BANJA LUKA, Bosnia-Herzegovina (AP) — Watching with fear as the coronavirus rages in neighboring countries, doctors in Bosnia are bracing for a new wave in the Balkan nation, which has a low vaccination rate and has been among the hardest hit countries in Europe earlier in the pandemic.
In the northwestern town of Banja Luka, staff in the COVID-19 ward of the city's main hospital warn that hospitalizations have been increasing in the past days and could explode soon.
Other low-vaccination countries throughout Central and Eastern Europe already have been grappling with a surge in infections that has lasted for weeks now, including Bosnia's neighbors Serbia and Croatia. Some countries have seen the highest numbers since the start of the pandemic, forcing the authorities to reluctantly contemplate tightening of anti-virus rules.
“What we have noticed in past days is that the epidemic situation is getting worse, we can surely say that,” said Danijel Djokic, head of the COVID-19 ward at Banja Luka's University Clinical Center.
“Looking at the situation in neighboring countries we can say that our numbers will increase too,” he told The Associated Press on Thursday.
The hospital has a basic 300-bed capacity for COVID patients, and 223 have been filled already, including 32 in intensive care. During previous surges, the hospital has managed to gradually expand its capacity to some 700 beds when needed.
An increase in new infections has been reported in other parts of Bosnia too, with around 1,000 new daily infections confirmed on Thursday.
In response, authorities in the capital Sarajevo have expanded vaccination possibilities, instructed schools to organize vaccination courses and announced that they are monitoring the situation for possible new restrictions if infections spin out of control.
In most Central and Eastern European countries, governments have been reluctant to revert to lockdowns, hoping instead to boost vaccination with COVID-19 passes and pro-vaccination appeals. Bosnia's vaccination rate stands at around 20% of the population of 3.2 million, which is among the lowest in Europe.
Doctors in Banja Luka said that most of their current patients have not been vaccinated at all or have received only one dose. Vaccinated people who end up in the hospital are usually older and still have a better clinical situation that generally does not end fatally, said doctor Djokic.
“I would like to use the opportunity to stress again that vaccination, with any vaccine really, is the only and safest way to battle the COVID-19 infection and this pandemic,” he said.
Still struggling after it was devastated in a 1992-95 war which killed more than 100,000 people, Bosnia has struggled during the pandemic. An already poor health system has been further plagued with reports of corruption in procurement of equipment for COVID-19 wards, triggering a probe by the state prosecutor's office.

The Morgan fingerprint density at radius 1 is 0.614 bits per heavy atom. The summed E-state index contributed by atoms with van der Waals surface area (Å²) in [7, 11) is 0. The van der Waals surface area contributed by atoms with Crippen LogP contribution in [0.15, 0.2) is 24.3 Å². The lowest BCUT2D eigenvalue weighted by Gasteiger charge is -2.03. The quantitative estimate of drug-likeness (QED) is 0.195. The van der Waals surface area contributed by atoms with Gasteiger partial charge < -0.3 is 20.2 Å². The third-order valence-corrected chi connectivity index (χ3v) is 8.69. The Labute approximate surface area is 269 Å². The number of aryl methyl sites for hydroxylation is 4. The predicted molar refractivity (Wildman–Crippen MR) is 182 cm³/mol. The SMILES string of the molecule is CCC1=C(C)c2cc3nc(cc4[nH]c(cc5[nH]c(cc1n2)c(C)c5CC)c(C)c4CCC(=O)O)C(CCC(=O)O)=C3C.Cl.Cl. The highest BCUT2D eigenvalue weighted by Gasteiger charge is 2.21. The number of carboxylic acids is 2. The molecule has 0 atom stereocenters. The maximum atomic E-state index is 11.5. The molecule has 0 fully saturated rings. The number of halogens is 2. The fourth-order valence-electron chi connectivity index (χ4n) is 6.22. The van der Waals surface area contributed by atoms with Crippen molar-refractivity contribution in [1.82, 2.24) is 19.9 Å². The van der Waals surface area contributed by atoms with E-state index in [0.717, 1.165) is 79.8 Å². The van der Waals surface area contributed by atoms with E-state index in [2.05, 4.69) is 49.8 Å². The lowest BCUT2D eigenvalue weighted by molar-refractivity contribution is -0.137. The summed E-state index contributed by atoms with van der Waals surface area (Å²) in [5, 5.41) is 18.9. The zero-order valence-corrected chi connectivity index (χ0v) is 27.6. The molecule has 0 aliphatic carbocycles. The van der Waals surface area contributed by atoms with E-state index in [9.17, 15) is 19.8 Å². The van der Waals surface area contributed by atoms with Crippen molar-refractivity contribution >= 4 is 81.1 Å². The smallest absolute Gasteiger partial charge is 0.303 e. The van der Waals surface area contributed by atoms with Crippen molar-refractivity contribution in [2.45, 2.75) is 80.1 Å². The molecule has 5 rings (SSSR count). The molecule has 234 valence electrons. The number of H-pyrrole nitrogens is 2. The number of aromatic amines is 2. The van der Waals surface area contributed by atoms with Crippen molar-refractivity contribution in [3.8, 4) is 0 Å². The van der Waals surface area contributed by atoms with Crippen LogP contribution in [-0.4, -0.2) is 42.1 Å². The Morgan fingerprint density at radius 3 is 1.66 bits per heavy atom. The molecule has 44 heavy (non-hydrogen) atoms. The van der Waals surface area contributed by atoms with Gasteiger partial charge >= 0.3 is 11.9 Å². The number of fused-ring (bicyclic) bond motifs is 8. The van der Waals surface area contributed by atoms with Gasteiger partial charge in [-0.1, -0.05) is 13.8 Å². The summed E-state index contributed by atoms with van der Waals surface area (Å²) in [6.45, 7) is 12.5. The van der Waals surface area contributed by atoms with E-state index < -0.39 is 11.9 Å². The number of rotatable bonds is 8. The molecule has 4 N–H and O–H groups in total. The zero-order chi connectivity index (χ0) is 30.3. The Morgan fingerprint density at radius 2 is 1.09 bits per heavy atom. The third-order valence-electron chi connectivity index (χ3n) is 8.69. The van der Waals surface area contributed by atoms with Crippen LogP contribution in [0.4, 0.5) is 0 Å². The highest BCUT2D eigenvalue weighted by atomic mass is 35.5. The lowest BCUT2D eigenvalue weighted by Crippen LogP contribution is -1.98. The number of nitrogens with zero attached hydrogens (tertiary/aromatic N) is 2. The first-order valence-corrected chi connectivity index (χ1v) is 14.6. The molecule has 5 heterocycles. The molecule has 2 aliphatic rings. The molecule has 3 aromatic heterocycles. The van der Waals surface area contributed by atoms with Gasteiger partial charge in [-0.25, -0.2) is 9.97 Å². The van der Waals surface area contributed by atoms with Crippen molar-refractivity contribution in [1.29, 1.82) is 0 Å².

So far, Bosnia has had more than 250,000 confirmed infections and more than 11,000 deaths, which is among the highest death rates in Europe per capita.
“If I was not vaccinated I would probably have a hard time pulling through,” Marinko Ucur, a patient told the AP from his hospital bed, speaking with an oxygen mask. “The effects of the disease would have been much harder on me.”
Ucur said that he had been paying attention to measures and protection from the virus and still got infected.
“I have no idea how I got it,” he said. "I only know that this delta variant is very infectious and that people are contracting it very fast.”
Apart from low vaccination rates, experts have blamed the latest soaring infections in the region on the highly contagious delta variant amid widespread disrespect of common anti-virus recommendations to people to wear face masks indoors, distance and avoid crowds.
Another COVID-19 patient in Banja Luka, Rajko Milunovic, 43, said he has not been vaccinated but will do so immediately after getting out of the hospital. Many in Bosnia are vaccine sceptics out of general mistrust in the authorities and floating conspiracy theories against vaccination.
“Only when you feel this disease on your skin, on yourself, then you realize how dangerous it is,” he said. “I see it all clearly now. As soon as I get out of here I will get vaccinated. I think that the vaccine is a good thing.”
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